Science has proven a fundamental boon in comtemporary culture. To the extent that the word “fact” has taken on two meanings: a single true idea, and something which can be verified experimentally. Thus blurring the reality, the truth, of the non-empirical. What can’t be proven to others is presumed to be less true, or “true for him” — the one who had the experience — alone.As an Orthodox Jew, I believe in an absolute Truth. G-d exists, whether or not I can prove the fact experimentally or even if I can’t prove it in any way shape or form. That’s an absolute truth, not simply true for me.Similarly, the existance of my mind: either I have a mind or I don’t. The fact that I can never share my mental life with another person doesn’t change that. Artificial Intelligence experts tend to discuss the “Turing Test”. The idea is that rather than create a computer that has a mind, if we can create a computer whose output can’t be distinguished from a person’s, we have succeeded. That would be in itself an admirable acheivement. However, it must not be confused with the original goal of actually creating an intelligence. Yes, I can only assume that other people are like me and have minds based on their behavior. Yes, there is no way to disprove sollipsism. But still, there either is a mind or there isn’t. The unanswerability of the question doesn’t make the answer less real. Just less knowable.There’s a saying that the scientist is climbing a cliff, and someday he will reach the top only to find the theologian is already there. I read in an e-zine the suggestion that he would then continue his climb, confusing the theologian with being more cliff, only to find nothing. I think we’ve had so much success with our hammers that we’ve denied the reality of everything but nails.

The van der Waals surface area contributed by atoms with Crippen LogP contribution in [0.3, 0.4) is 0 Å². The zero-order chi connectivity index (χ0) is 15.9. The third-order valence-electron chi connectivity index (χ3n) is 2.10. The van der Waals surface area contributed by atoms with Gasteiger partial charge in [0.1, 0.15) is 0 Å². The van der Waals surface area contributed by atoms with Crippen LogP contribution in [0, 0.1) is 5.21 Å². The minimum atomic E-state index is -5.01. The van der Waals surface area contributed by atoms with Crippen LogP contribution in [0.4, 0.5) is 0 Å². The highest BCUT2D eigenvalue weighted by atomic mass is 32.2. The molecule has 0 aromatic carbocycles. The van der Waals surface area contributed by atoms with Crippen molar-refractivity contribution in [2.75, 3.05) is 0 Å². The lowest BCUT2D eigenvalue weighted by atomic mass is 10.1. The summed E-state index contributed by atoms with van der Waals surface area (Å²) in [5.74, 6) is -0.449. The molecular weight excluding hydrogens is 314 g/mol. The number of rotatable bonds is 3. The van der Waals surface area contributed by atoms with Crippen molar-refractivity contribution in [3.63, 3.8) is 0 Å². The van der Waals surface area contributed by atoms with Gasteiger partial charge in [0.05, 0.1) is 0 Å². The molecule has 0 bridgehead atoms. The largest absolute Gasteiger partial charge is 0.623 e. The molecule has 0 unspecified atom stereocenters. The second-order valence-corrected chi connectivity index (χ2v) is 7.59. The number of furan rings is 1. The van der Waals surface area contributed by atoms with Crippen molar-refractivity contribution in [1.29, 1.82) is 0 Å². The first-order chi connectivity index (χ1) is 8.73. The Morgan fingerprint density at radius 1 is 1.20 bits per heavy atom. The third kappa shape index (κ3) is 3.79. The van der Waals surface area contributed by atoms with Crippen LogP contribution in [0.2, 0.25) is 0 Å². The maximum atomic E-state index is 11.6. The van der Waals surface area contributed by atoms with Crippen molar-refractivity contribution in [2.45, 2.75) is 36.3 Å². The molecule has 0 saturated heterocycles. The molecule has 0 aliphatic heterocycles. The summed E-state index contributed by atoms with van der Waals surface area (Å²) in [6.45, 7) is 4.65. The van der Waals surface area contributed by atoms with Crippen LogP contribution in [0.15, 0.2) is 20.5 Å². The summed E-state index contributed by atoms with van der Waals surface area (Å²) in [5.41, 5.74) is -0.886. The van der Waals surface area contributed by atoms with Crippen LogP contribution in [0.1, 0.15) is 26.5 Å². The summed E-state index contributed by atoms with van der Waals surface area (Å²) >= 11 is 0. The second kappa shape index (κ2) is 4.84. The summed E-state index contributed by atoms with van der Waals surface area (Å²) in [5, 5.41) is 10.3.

There is also an absolute moral standard. People may be more or less aware of this standard, but there is one “out there”. People deal with maps of the terrain, some maps closer to reality, some further. Again, I may not be able to prove which is closer, but that doesn’t make the terrain less real.
Moral relativism is really a lack of belief in the reality of any moral position. Uncertainty parading as virtue.
As Orthodox Jews, we should resist the current tendency in language toward relativism. The dictionary defines a fact as an item of truth. If people do not also use it to mean “an fact that was demonstrated experimentally” they keep their own thoughts clearer, as well as slow the pace of society’s drift.
(This entry is not really an end in itself. It’s a prelude to one on “Rights and Duties” and another on “Psychology and Mussar”.)
[…] It also presumes that someone takes experience of the non-empirical to be as strong of an argument as those of the empirical world. A conclusion implied by the first part of “The Troubles of Relativism“. Posted in Faith and Proof by micha RSS 2.0 […]
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